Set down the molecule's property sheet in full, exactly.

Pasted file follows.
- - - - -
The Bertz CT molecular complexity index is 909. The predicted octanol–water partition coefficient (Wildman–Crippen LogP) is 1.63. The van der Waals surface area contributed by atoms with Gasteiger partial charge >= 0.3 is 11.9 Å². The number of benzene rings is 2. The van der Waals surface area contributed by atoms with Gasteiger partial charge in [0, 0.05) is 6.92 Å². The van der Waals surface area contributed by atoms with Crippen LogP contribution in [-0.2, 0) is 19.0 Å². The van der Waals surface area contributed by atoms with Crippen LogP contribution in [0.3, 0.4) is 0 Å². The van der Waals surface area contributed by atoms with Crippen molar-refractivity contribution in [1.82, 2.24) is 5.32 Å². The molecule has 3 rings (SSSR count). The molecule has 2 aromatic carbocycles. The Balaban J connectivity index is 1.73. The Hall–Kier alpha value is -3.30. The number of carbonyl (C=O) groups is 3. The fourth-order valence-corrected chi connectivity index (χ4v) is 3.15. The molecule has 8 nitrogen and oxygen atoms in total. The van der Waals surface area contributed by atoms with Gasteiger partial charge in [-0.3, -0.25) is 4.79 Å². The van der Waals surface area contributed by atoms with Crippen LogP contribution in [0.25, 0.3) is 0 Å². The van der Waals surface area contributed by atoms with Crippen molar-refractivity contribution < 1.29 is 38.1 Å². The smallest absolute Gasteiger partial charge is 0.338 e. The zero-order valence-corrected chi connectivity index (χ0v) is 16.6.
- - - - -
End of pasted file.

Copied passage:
The Bertz CT molecular complexity index is 909. The predicted octanol–water partition coefficient (Wildman–Crippen LogP) is 1.63. The van der Waals surface area contributed by atoms with Gasteiger partial charge >= 0.3 is 11.9 Å². The number of benzene rings is 2. The van der Waals surface area contributed by atoms with Gasteiger partial charge in [0, 0.05) is 6.92 Å². The van der Waals surface area contributed by atoms with Crippen LogP contribution in [-0.2, 0) is 19.0 Å². The van der Waals surface area contributed by atoms with Crippen LogP contribution in [0.3, 0.4) is 0 Å². The van der Waals surface area contributed by atoms with Crippen molar-refractivity contribution in [1.82, 2.24) is 5.32 Å². The molecule has 3 rings (SSSR count). The molecule has 2 aromatic carbocycles. The Balaban J connectivity index is 1.73. The Hall–Kier alpha value is -3.30. The number of carbonyl (C=O) groups is 3. The fourth-order valence-corrected chi connectivity index (χ4v) is 3.15. The molecule has 8 nitrogen and oxygen atoms in total. The van der Waals surface area contributed by atoms with Gasteiger partial charge in [-0.3, -0.25) is 4.79 Å². The van der Waals surface area contributed by atoms with Crippen LogP contribution in [0.25, 0.3) is 0 Å². The van der Waals surface area contributed by atoms with Crippen molar-refractivity contribution < 1.29 is 38.1 Å². The smallest absolute Gasteiger partial charge is 0.338 e. The zero-order valence-corrected chi connectivity index (χ0v) is 16.6.